The granddaddy of summer festivals, the most highly regarded summer show, perhaps of the world, is having its 75th Birthday.
Some of their programs, featuring many of our musical stars, are performing programs from its initial season in 1937 which
was conducted by Koussevitzky. Tanglewood is the world’s pre-eminent festival and its alumni includes the Who’s Who of classical music.
What comes to mind after reading all the press about this celebration is my own personal trip to the Cleveland Symphony summer home, Blossom Festival, a wooded area right outside of Cleveland, not nearly as beautiful and enchanting as Tanglewood in Massachusetts. I travelled there for the sole reason of watching how the Big Guys conduct Tchaikovsky’s Fourth Symphony, a barn-burner of a piece which I was going to use an audition piece in a few weeks. The Cleveland Orchestra, was hosting a young guest conductor, a student of Franz Welser-Möst, their music director. Musical nepotism abounds in the guest conducting business. In the last SYMPHONY magazine there was an article entitled “Family Reunion”! Shameless nepotism. Everyone knows it’s there and nobody seems to care that it exists.
At that concert in Cuyahoga Falls, Ohio I witnessed so clearly the tail (the Orchestra) wagging the dog (the conductor). The star of the evening was a soloist, young in stature but enormous in presence and talent, playing Tchaikovsky’s Violin Concerto, in spite of the flailings of the young inexperienced conductor. In thhe second half, the CSO performed the 4th; no one looked up to watch the conductor; I couldn’t look up either. I travelled hours to see this symphony performed so I could carefully watch and dissect how to perform it with elan, precision, and power. The guest conducting showed such a lack understanding of the work and of the composer. My seat was ten rows from the Orchestra. I was so disappointed for some many reasons.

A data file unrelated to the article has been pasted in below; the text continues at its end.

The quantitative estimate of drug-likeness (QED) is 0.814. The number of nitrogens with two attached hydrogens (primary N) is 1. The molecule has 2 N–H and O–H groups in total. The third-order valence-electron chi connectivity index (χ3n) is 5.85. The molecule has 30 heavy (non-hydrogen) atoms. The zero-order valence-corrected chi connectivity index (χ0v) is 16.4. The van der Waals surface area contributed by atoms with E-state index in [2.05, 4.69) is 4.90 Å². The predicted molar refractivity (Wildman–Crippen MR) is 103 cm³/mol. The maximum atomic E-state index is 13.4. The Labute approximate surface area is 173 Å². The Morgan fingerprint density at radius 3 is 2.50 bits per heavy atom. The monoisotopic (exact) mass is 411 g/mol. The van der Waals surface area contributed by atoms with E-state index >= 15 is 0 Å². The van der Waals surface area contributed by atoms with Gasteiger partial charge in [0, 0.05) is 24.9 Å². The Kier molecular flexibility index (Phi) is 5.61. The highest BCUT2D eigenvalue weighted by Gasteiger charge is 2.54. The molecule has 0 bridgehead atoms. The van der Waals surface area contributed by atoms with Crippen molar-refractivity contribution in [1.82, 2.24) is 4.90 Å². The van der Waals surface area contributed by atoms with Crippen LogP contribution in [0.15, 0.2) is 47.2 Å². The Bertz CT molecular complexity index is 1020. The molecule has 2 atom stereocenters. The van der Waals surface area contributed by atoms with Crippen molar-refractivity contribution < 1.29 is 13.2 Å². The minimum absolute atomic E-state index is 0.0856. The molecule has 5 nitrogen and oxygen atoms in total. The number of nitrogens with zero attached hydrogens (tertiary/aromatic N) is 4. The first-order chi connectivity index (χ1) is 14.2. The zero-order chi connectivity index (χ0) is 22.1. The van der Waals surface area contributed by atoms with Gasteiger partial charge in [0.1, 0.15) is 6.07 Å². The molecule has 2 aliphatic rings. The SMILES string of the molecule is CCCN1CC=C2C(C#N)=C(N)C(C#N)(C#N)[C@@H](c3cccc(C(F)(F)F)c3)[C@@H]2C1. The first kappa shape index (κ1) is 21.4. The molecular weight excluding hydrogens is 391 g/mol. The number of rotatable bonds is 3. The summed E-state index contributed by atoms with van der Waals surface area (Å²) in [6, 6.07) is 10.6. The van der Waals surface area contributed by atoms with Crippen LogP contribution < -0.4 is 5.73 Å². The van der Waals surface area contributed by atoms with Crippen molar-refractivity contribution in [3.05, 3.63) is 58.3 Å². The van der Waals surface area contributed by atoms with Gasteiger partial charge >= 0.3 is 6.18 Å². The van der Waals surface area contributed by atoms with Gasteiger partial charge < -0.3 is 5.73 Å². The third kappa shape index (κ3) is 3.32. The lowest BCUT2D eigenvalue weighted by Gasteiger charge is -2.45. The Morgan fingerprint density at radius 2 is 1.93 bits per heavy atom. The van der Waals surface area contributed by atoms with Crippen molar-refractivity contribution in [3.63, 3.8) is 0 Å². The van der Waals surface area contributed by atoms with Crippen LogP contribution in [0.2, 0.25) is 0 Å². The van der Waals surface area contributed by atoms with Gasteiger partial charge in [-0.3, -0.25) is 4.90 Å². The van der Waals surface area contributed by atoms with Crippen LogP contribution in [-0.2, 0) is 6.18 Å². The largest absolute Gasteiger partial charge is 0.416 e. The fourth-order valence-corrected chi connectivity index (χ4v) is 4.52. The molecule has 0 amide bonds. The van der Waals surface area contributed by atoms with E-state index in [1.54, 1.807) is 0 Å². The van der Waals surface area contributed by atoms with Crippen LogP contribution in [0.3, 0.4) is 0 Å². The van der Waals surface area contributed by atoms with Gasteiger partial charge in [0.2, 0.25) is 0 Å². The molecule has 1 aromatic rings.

With so many well-seasoned, experienced American conductors available, why do orchestras tend to choose these days 30-somethings with no or very little experience? These conductors win a competition or two and they become instant successes. Even one of the winners of the esteemed Malko Competition admitted that he never conducted a professional orchestra in his life until the competition in Denmark.
So what’s your problem with young conductors?” I have been asked. “After all Leonard Bernstein, at the tender age of 25, shot into stardom by stepping in for Bruno Walter, to conduct a performance with the New York Philharmonic, without a rehearsal.” To which I answer, paraphrasing a great comeback line,” I met Leonard Bernstein. I watched Leonard Bernstein conduct. You’re no Leonard Bernstein.”